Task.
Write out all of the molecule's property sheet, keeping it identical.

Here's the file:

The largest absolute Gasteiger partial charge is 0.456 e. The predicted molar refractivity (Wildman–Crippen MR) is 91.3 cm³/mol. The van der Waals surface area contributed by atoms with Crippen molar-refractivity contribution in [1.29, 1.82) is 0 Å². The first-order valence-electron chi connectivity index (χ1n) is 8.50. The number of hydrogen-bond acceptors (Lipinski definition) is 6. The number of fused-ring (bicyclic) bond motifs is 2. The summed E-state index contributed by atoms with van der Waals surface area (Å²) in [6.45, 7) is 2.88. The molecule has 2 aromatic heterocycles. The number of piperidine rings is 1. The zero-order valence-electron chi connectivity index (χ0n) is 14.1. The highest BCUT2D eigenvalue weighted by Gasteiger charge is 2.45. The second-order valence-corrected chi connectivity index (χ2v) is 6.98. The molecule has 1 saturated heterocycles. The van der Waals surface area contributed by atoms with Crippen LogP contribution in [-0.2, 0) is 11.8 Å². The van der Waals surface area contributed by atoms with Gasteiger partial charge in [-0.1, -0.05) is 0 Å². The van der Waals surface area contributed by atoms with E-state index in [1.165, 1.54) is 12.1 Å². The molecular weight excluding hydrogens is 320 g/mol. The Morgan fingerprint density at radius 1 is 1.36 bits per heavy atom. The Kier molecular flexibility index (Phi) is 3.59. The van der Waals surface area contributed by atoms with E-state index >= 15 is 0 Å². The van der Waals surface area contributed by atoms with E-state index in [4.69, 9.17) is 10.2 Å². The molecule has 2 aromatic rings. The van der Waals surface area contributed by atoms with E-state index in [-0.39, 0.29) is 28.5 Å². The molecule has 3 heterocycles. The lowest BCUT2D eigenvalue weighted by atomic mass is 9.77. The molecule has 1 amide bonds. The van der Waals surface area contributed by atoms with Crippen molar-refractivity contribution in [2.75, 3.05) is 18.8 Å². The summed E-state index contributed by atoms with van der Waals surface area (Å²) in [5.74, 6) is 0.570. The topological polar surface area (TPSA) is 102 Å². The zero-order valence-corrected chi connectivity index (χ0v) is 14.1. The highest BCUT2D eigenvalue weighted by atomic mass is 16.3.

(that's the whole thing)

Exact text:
The largest absolute Gasteiger partial charge is 0.456 e. The predicted molar refractivity (Wildman–Crippen MR) is 91.3 cm³/mol. The van der Waals surface area contributed by atoms with Crippen molar-refractivity contribution in [1.29, 1.82) is 0 Å². The first-order valence-electron chi connectivity index (χ1n) is 8.50. The number of hydrogen-bond acceptors (Lipinski definition) is 6. The number of fused-ring (bicyclic) bond motifs is 2. The summed E-state index contributed by atoms with van der Waals surface area (Å²) in [6.45, 7) is 2.88. The molecule has 2 aromatic heterocycles. The number of piperidine rings is 1. The zero-order valence-electron chi connectivity index (χ0n) is 14.1. The highest BCUT2D eigenvalue weighted by Gasteiger charge is 2.45. The second-order valence-corrected chi connectivity index (χ2v) is 6.98. The molecule has 1 saturated heterocycles. The van der Waals surface area contributed by atoms with Crippen LogP contribution in [-0.2, 0) is 11.8 Å². The van der Waals surface area contributed by atoms with Gasteiger partial charge in [-0.1, -0.05) is 0 Å². The van der Waals surface area contributed by atoms with E-state index in [1.165, 1.54) is 12.1 Å². The molecular weight excluding hydrogens is 320 g/mol. The Morgan fingerprint density at radius 1 is 1.36 bits per heavy atom. The Kier molecular flexibility index (Phi) is 3.59. The van der Waals surface area contributed by atoms with E-state index >= 15 is 0 Å². The van der Waals surface area contributed by atoms with E-state index in [4.69, 9.17) is 10.2 Å². The molecule has 2 aromatic rings. The van der Waals surface area contributed by atoms with E-state index in [-0.39, 0.29) is 28.5 Å². The molecule has 3 heterocycles. The lowest BCUT2D eigenvalue weighted by atomic mass is 9.77. The molecule has 1 amide bonds. The van der Waals surface area contributed by atoms with Crippen molar-refractivity contribution in [2.75, 3.05) is 18.8 Å². The summed E-state index contributed by atoms with van der Waals surface area (Å²) in [5.74, 6) is 0.570. The topological polar surface area (TPSA) is 102 Å². The zero-order valence-corrected chi connectivity index (χ0v) is 14.1. The highest BCUT2D eigenvalue weighted by atomic mass is 16.3.